Supermarket milk prices during April posted the largest increase in three years and beef and pork both jumped more than 10 percent for the second consecutive month, fueling a broader food inflation trend that’s pushed Americans’ grocery bills higher this year.

Average retail milk prices rose 10.9 percent nationwide last month compared with April 2010, according to the U.S. Bureau of Labor Statistics’ monthly Consumer Price Index report May 13. That was the largest year-over-year increase for any month since milk rose 13.5 percent in April 2008.

Beef and pork continued to lead meat prices up, though the surge slowed in April from March, when prices posted the biggest year-over-year advance since 2004. Pricier meat and milk are playing large roles in what’s forecast to be the biggest annual increase in food prices since 2008.

Escalating meat prices have roots in the 2008-09 recession, which, combined with a spike in feed costs, prompted U.S. beef and pork producers to cut herds as losses swelled. As the economy improved and exports boomed, meatpackers have bid more aggressively for smaller supplies of slaughter-ready animals, pushing cattle and hog prices to record highs this spring.

In the U.S. dairy business, milk production is on track for a record year, but American consumers are facing stepped-up competition from China and other top global importers of dairy products. A weak dollar is also contributing to rising export demand, dairy analysts said.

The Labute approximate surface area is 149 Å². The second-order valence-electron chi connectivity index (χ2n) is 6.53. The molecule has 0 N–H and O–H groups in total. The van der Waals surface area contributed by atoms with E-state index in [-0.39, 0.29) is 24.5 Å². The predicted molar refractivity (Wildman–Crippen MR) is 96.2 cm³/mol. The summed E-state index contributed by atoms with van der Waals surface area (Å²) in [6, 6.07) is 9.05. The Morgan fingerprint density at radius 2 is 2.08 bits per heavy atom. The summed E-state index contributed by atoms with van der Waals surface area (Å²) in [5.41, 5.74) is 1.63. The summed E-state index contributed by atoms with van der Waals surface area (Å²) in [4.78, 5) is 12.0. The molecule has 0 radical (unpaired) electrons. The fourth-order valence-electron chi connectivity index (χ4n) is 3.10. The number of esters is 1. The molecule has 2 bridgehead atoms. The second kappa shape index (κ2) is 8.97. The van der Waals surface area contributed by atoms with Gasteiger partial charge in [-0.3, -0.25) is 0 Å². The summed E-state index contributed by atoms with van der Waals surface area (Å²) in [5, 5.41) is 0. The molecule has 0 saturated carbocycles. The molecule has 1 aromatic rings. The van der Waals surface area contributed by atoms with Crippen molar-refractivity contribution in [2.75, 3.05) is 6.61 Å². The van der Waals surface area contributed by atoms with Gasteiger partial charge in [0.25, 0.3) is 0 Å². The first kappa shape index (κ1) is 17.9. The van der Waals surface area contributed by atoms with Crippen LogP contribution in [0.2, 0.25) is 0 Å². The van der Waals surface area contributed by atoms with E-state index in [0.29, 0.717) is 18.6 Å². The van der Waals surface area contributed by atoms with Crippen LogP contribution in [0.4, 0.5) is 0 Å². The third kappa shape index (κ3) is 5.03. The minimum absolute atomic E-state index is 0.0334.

“International demand for dairy products has been one of the main reasons” for rising milk prices, said Dave Kurzawski, a dairy broker with Downes-O’Neill/FCStone in Chicago. “It’s been a demand-driven situation.”

During the first three months of this year, U.S. shipments of butter, cheese and other products to foreign buyers totaled nearly $1.1 billion, up 48 percent from the same period in 2010, according to the U.S. Dairy Export Council.

Fresh, whole milk at retail averaged $3.60 a gallon nationwide in April, up 10 cents from March and the highest price for any month since $3.68 in December 2008, according to Bureau of Labor Statistics data. Grade AA butter averaged $3.72 a pound, up 31 percent from a year earlier and the highest for any month, not accounting for inflation, since July 2004.

The rapid upswing in meat prices outpaced gains in most other foods and comes with unemployment at 9 percent and gasoline at the pump near or above $4 a gallon in much of the country. That’s stirred concern among beef and pork producers, who fear consumers will “trade down” from pricier steaks and chops to cheaper chicken.

Choice-grade, boneless sirloin steak averaged $6.33 a pound last month, down 2 percent from March but up 4.5 percent from $6.06 in April 2010, according to CPI data. Boneless pork chops averaged $3.98 a pound, up 6.7 percent from $ a year earlier.

By comparison, boneless chicken breasts averaged $3.29 a pound in April, up 2.2 percent from March and up 1.2 percent from the full-month average a year earlier.

Still, April CPI numbers indicated meat prices are moderating from the sharp advances earlier this year. Cattle and hog futures have tumbled from record highs reached in April, suggesting beef and pork prices will slip as lower animal costs are passed through to the retailer.

On a month-versus-month basis, the Bureau of Labor Statistics’ price index for beef and veal rose 1.2 percent in April, following a 2.3-percent rise in March. Average pork prices were up 0.5 percent in April after rising 1.4 percent in March.

A broader price index for food consumed at home last month rose 0.5 percent in April after a 1.1-percent jump in March. Over the past 12 months, food at home prices rose 3.9 percent.

While food and energy costs have increased this year, overall inflation remains tame.

Excluding food and energy, the CPI, which tracks costs for apparel, medical care and other goods and services, rose 0.2 percent in April from March. Compared with April 2010, the CPI excluding food and energy rose 1.3 percent.